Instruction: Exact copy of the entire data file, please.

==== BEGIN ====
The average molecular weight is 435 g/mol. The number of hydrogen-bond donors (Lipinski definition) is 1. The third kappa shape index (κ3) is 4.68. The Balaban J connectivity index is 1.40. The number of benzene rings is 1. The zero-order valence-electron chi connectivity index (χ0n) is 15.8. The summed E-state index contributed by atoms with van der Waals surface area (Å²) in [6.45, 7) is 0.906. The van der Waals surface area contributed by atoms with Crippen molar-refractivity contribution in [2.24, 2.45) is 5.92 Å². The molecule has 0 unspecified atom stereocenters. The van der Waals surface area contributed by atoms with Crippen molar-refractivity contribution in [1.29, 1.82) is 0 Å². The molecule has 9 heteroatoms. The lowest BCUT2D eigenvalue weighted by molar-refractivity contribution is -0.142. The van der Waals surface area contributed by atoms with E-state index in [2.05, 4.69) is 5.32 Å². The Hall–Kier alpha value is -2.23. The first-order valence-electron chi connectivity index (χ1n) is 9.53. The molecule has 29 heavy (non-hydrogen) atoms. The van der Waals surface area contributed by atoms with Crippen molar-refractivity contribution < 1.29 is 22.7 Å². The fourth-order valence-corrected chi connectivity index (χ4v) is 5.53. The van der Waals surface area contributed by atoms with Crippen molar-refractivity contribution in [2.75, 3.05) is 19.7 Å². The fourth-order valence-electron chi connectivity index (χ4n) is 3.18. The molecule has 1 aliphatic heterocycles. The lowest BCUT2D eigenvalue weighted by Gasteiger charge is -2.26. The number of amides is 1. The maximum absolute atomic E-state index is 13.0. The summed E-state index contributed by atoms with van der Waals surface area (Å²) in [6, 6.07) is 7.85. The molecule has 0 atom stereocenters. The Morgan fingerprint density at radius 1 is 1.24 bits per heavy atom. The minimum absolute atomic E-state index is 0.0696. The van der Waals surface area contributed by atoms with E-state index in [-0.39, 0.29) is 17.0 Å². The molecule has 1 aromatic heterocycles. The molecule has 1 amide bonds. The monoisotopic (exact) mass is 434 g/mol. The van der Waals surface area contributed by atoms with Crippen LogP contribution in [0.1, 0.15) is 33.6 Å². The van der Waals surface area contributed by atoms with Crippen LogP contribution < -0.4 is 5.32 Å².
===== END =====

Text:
The average molecular weight is 435 g/mol. The number of hydrogen-bond donors (Lipinski definition) is 1. The third kappa shape index (κ3) is 4.68. The Balaban J connectivity index is 1.40. The number of benzene rings is 1. The zero-order valence-electron chi connectivity index (χ0n) is 15.8. The summed E-state index contributed by atoms with van der Waals surface area (Å²) in [6.45, 7) is 0.906. The van der Waals surface area contributed by atoms with Crippen molar-refractivity contribution in [2.24, 2.45) is 5.92 Å². The molecule has 0 unspecified atom stereocenters. The van der Waals surface area contributed by atoms with Crippen molar-refractivity contribution in [1.29, 1.82) is 0 Å². The molecule has 9 heteroatoms. The lowest BCUT2D eigenvalue weighted by molar-refractivity contribution is -0.142. The van der Waals surface area contributed by atoms with E-state index in [2.05, 4.69) is 5.32 Å². The Hall–Kier alpha value is -2.23. The first-order valence-electron chi connectivity index (χ1n) is 9.53. The molecule has 29 heavy (non-hydrogen) atoms. The van der Waals surface area contributed by atoms with Crippen molar-refractivity contribution < 1.29 is 22.7 Å². The fourth-order valence-corrected chi connectivity index (χ4v) is 5.53. The van der Waals surface area contributed by atoms with Crippen molar-refractivity contribution in [2.75, 3.05) is 19.7 Å². The fourth-order valence-electron chi connectivity index (χ4n) is 3.18. The molecule has 1 aliphatic heterocycles. The lowest BCUT2D eigenvalue weighted by Gasteiger charge is -2.26. The number of amides is 1. The maximum absolute atomic E-state index is 13.0. The summed E-state index contributed by atoms with van der Waals surface area (Å²) in [6, 6.07) is 7.85. The molecule has 0 atom stereocenters. The Morgan fingerprint density at radius 1 is 1.24 bits per heavy atom. The minimum absolute atomic E-state index is 0.0696. The van der Waals surface area contributed by atoms with E-state index in [-0.39, 0.29) is 17.0 Å². The molecule has 1 aromatic heterocycles. The molecule has 1 amide bonds. The monoisotopic (exact) mass is 434 g/mol. The van der Waals surface area contributed by atoms with Crippen LogP contribution in [0.1, 0.15) is 33.6 Å². The van der Waals surface area contributed by atoms with Crippen LogP contribution < -0.4 is 5.32 Å².